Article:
Library Materials Policing Bill Held by House Education Committee

House Education Committee members heard two bills dealing with libraries and the distribution of age appropriate materials on Wednesday.

House Bill 139, co-sponsored by Rep. Jaron Crane (R-Nampa), Sen. Cindy Carlson (R-Riggins) and the extremist Idaho Advocacy Center, would have cleared the way for patrons to sue libraries for providing materials they deem “harmful to minors.” Libraries that violate the ban, which focused heavily on material sexual in nature, could face a $10,000 fine. It was held in committee on a 9-8 vote. While not technically dead, the bill is unlikely to resurface again this legislative session.

Ultimately, committee members who voted to hold the bill cited many reasons, including:

  • Most libraries have existing processes for challenging materials
  • Communities should not be held to standards and preferences of any single individual in library material selection
  • Most libraries and library districts have locally-elected governing bodies that reflect community standards for materials
  • Outlined penalties and likely liability insurance costs it would trigger could be financially crippling or even fatal to many small libraries or library districts

The committee also heard testimony but did not vote on a more moderate library materials policing bill, House Bill 227. It requires libraries to implement policies for selecting and removing materials, and for parents to question materials or restrict their child’s access. This bill does not codify any civil or criminal penalties. It’s unclear if the committee will take this legislation up again this year.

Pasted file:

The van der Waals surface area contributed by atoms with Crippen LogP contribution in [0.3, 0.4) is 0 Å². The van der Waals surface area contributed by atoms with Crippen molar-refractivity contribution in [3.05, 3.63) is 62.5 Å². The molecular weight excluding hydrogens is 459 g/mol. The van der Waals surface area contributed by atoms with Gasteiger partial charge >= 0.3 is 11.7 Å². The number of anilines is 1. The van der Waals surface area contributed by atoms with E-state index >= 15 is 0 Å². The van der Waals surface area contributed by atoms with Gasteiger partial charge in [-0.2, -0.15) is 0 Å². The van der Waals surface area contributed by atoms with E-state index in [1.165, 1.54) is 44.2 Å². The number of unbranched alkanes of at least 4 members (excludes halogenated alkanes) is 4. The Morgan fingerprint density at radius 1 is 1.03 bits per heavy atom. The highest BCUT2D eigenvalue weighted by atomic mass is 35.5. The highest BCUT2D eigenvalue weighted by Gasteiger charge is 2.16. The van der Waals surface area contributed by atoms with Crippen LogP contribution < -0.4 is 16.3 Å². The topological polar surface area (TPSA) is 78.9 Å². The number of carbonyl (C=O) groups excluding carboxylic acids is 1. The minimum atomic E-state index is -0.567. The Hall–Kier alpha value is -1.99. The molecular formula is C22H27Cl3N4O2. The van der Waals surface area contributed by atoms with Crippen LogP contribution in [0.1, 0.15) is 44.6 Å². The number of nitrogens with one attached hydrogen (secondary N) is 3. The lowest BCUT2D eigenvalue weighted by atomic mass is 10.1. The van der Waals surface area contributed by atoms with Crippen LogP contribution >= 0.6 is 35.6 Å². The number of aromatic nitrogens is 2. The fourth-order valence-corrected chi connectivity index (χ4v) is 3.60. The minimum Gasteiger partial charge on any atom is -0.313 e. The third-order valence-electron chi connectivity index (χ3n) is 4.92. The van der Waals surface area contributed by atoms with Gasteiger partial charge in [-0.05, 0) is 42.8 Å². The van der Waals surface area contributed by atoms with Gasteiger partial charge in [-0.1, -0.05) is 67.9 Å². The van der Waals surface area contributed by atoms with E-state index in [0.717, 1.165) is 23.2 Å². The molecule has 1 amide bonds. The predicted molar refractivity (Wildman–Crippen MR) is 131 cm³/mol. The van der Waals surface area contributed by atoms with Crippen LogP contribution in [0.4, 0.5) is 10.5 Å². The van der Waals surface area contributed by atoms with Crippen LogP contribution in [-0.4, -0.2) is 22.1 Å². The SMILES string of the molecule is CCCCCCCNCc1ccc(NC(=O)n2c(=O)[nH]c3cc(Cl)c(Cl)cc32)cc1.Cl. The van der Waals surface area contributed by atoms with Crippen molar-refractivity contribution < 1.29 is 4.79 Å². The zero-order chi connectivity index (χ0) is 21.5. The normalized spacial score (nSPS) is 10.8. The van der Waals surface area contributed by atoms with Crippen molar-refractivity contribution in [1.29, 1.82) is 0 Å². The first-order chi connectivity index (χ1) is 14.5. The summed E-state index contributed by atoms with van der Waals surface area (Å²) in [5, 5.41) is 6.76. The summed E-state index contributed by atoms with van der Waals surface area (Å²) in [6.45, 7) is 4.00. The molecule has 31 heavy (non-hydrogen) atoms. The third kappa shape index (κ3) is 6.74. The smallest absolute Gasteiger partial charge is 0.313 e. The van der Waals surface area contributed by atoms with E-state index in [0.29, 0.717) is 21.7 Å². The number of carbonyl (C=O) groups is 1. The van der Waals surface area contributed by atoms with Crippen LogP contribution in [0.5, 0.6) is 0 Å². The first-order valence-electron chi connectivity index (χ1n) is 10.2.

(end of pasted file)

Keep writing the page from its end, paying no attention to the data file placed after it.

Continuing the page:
House Bill 139 elicited passionate testimony from those for and against the legislation, including a number of IEA members.

“The right book at the right time for the right kid can literally save a life,” said IEA member Gregory Taylor, the teacher librarian at Hillside Junior High School in Boise and the 2022 Idaho School Librarian of the Year. “Over the years, I’ve received notes and emails, been stopped in the grocery store, once even pulled into a corner at a rock concert, so a former student or parent could thank me for the books I provided or recommended. Often, those are the very books that this bill would seek to remove.”

The bill text went into broad and vivid detail listing the types of sexual representations that libraries could be held accountable for if minors were to obtain materials containing them from their collections.

Material “that depicts nudity, sexual conduct, or sado-masochistic abuse and that is harmful to minors,” could elicit a lawsuit, according one section. Another section included the catch-all “any other material harmful to minors.”

“The goal of this legislation was to flood libraries with frivolous, culture-war lawsuits and discourage insurance companies from providing liability insurance to libraries – an existential threat to one of our most beloved public institutions,” said Chris Parri, Idaho Education Association’s political director. “The extreme groups behind this legislation are the same ones fanning the flames of book bans across the state.”

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